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Gen Casey addresses newly trained unit

1st BCT to work natural, manmade disasters

POSTED: October 18, 2008 5:00 a.m.
U.S. Army photo/

Army Chief of Staff Gen. George W. Casey Jr. speaks at Fort Stewart during a response force exercise on how to manage chemical, biological, radiological, nuclear and high-yield explosive attacks or accidents. The exercise is designed to educate leaders and staff of the 1BCT on the response environment and train them to work together.

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Cannon boomed Tuesday on Fort Stewart as the First Brigade Combat Team celebrated its landmark new mission: assisting civil authority when requested in case of natural or manmade disaster.
"This is the first time in American history that an active duty unit has been assigned to stand ready to help the American people at home," Col. Roger Cloutier, the brigade commander, told more than 3,000 soldiers gathered before dawn on Cottrell Field,
The brigade took up its assignment Oct. 1 as the operational task force of Northern Command's ready response unit for assisting with the consequences of a chemical, biological, radiological, nuclear or explosive incident.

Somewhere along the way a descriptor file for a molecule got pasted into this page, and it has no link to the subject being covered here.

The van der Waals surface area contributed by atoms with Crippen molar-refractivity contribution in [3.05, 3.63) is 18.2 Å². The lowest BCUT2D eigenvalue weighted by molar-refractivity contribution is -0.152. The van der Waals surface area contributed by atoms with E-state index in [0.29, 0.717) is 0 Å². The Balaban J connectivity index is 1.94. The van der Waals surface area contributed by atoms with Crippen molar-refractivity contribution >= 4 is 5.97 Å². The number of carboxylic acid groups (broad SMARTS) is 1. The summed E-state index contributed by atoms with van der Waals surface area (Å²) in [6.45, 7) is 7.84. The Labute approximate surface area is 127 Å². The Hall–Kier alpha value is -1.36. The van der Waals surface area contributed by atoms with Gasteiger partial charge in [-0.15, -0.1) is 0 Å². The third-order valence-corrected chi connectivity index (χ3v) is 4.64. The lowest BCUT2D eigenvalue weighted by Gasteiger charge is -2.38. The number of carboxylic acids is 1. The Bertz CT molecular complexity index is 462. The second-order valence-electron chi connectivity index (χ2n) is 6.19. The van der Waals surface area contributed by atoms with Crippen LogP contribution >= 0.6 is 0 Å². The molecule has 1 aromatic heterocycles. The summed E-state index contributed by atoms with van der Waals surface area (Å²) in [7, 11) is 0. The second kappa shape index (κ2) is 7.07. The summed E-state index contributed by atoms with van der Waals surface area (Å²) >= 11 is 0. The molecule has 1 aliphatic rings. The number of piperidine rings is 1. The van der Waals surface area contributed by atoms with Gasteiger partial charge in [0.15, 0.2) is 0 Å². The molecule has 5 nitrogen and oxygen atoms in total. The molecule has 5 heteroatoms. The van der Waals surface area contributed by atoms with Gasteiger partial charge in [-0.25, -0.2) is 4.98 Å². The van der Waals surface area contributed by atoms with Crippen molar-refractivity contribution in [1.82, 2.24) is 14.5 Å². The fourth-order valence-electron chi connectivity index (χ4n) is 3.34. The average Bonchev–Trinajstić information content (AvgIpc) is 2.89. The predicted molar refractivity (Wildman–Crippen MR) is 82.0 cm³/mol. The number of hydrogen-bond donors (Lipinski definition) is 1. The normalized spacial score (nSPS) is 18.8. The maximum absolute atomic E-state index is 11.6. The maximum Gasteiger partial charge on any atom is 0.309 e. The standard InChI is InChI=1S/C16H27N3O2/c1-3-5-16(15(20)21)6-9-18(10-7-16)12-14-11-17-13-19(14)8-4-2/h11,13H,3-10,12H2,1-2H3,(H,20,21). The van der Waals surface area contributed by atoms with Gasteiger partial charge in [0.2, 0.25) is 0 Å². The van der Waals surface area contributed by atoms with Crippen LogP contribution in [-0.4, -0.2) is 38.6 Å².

"After defending America through three deployments to Iraq," Cloutier said, "we now are ready to help the American people at home. We are honored and humbled to have been given this mission."
The 1st Brigade soldiers have just finished training, both in the classroom and in the field, designed to prepare them for their new role. That training brought the Army's top soldier, Chief of Staff Gen. George Casey, to Fort Stewart for a visit.
Speaking to service members, Casey underscored the importance of a trained and robust federal military response force.
"There are terrorist organizations out there who are still trying to obtain nuclear or radiological materials," he said. "There is no doubt in my mind that when they acquire them, they will attempt to use them."
Casey also pointed out that being part of the new force requires a shift in thinking for soldiers who are accustomed to taking charge. Federal military forces must remember that they work in support of a civilian agency while operating within the United States, he said.
The brigade celebrated Tuesday with a brigade run and honored more than 20 soldiers who provided key assistance during the previous month's training.

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